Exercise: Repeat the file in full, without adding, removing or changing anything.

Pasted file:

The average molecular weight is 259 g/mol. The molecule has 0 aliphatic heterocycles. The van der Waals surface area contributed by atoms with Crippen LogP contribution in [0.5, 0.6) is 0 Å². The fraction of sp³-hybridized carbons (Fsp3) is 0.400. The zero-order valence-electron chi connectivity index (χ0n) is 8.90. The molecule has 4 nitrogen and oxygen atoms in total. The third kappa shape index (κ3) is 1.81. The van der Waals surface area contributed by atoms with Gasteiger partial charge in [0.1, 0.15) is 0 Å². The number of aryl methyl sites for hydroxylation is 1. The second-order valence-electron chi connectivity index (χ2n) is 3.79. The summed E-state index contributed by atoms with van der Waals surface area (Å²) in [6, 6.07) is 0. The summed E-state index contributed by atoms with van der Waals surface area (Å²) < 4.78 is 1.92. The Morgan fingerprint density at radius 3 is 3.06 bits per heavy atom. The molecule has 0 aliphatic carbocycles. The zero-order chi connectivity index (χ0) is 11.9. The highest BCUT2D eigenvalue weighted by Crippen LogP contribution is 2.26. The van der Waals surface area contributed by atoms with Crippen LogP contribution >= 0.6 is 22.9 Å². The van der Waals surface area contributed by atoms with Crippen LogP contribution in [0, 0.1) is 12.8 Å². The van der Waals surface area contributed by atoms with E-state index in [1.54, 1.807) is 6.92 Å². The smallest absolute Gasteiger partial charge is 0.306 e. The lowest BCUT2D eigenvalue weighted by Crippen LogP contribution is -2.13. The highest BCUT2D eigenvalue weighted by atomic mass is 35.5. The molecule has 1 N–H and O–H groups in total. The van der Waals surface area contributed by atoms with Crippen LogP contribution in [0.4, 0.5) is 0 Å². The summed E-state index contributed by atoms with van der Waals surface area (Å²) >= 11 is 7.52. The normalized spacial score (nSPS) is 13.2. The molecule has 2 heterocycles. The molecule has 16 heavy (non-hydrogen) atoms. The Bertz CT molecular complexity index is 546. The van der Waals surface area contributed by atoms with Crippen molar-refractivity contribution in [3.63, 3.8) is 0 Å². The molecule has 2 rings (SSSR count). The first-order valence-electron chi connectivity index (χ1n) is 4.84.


The average molecular weight is 259 g/mol. The molecule has 0 aliphatic heterocycles. The van der Waals surface area contributed by atoms with Crippen LogP contribution in [0.5, 0.6) is 0 Å². The fraction of sp³-hybridized carbons (Fsp3) is 0.400. The zero-order valence-electron chi connectivity index (χ0n) is 8.90. The molecule has 4 nitrogen and oxygen atoms in total. The third kappa shape index (κ3) is 1.81. The van der Waals surface area contributed by atoms with Gasteiger partial charge in [0.1, 0.15) is 0 Å². The number of aryl methyl sites for hydroxylation is 1. The second-order valence-electron chi connectivity index (χ2n) is 3.79. The summed E-state index contributed by atoms with van der Waals surface area (Å²) in [6, 6.07) is 0. The summed E-state index contributed by atoms with van der Waals surface area (Å²) < 4.78 is 1.92. The Morgan fingerprint density at radius 3 is 3.06 bits per heavy atom. The molecule has 0 aliphatic carbocycles. The zero-order chi connectivity index (χ0) is 11.9. The highest BCUT2D eigenvalue weighted by Crippen LogP contribution is 2.26. The van der Waals surface area contributed by atoms with Crippen LogP contribution >= 0.6 is 22.9 Å². The van der Waals surface area contributed by atoms with Crippen LogP contribution in [0, 0.1) is 12.8 Å². The van der Waals surface area contributed by atoms with E-state index in [1.54, 1.807) is 6.92 Å². The smallest absolute Gasteiger partial charge is 0.306 e. The lowest BCUT2D eigenvalue weighted by Crippen LogP contribution is -2.13. The highest BCUT2D eigenvalue weighted by atomic mass is 35.5. The molecule has 1 N–H and O–H groups in total. The van der Waals surface area contributed by atoms with Crippen LogP contribution in [0.4, 0.5) is 0 Å². The summed E-state index contributed by atoms with van der Waals surface area (Å²) >= 11 is 7.52. The normalized spacial score (nSPS) is 13.2. The molecule has 2 heterocycles. The molecule has 16 heavy (non-hydrogen) atoms. The Bertz CT molecular complexity index is 546. The van der Waals surface area contributed by atoms with Crippen molar-refractivity contribution in [3.63, 3.8) is 0 Å². The molecule has 2 rings (SSSR count). The first-order valence-electron chi connectivity index (χ1n) is 4.84.